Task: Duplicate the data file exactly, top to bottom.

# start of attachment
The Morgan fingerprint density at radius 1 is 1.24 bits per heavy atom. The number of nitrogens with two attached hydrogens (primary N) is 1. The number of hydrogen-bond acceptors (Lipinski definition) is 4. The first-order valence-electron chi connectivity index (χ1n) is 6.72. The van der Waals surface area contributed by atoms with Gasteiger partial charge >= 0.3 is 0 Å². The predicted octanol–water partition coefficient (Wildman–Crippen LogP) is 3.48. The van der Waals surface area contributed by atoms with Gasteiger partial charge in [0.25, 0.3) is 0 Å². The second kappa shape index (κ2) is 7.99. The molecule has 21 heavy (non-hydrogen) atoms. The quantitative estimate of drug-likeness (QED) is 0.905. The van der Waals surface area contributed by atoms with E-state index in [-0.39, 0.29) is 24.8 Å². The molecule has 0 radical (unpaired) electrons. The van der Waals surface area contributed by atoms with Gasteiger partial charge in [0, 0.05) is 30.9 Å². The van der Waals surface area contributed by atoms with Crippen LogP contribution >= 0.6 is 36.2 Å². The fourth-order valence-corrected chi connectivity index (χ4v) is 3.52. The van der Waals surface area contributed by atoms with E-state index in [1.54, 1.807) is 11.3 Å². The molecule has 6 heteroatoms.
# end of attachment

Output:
The Morgan fingerprint density at radius 1 is 1.24 bits per heavy atom. The number of nitrogens with two attached hydrogens (primary N) is 1. The number of hydrogen-bond acceptors (Lipinski definition) is 4. The first-order valence-electron chi connectivity index (χ1n) is 6.72. The van der Waals surface area contributed by atoms with Gasteiger partial charge >= 0.3 is 0 Å². The predicted octanol–water partition coefficient (Wildman–Crippen LogP) is 3.48. The van der Waals surface area contributed by atoms with Gasteiger partial charge in [0.25, 0.3) is 0 Å². The second kappa shape index (κ2) is 7.99. The molecule has 21 heavy (non-hydrogen) atoms. The quantitative estimate of drug-likeness (QED) is 0.905. The van der Waals surface area contributed by atoms with E-state index in [-0.39, 0.29) is 24.8 Å². The molecule has 0 radical (unpaired) electrons. The van der Waals surface area contributed by atoms with Gasteiger partial charge in [0, 0.05) is 30.9 Å². The van der Waals surface area contributed by atoms with Crippen LogP contribution >= 0.6 is 36.2 Å². The fourth-order valence-corrected chi connectivity index (χ4v) is 3.52. The van der Waals surface area contributed by atoms with E-state index in [1.54, 1.807) is 11.3 Å². The molecule has 6 heteroatoms.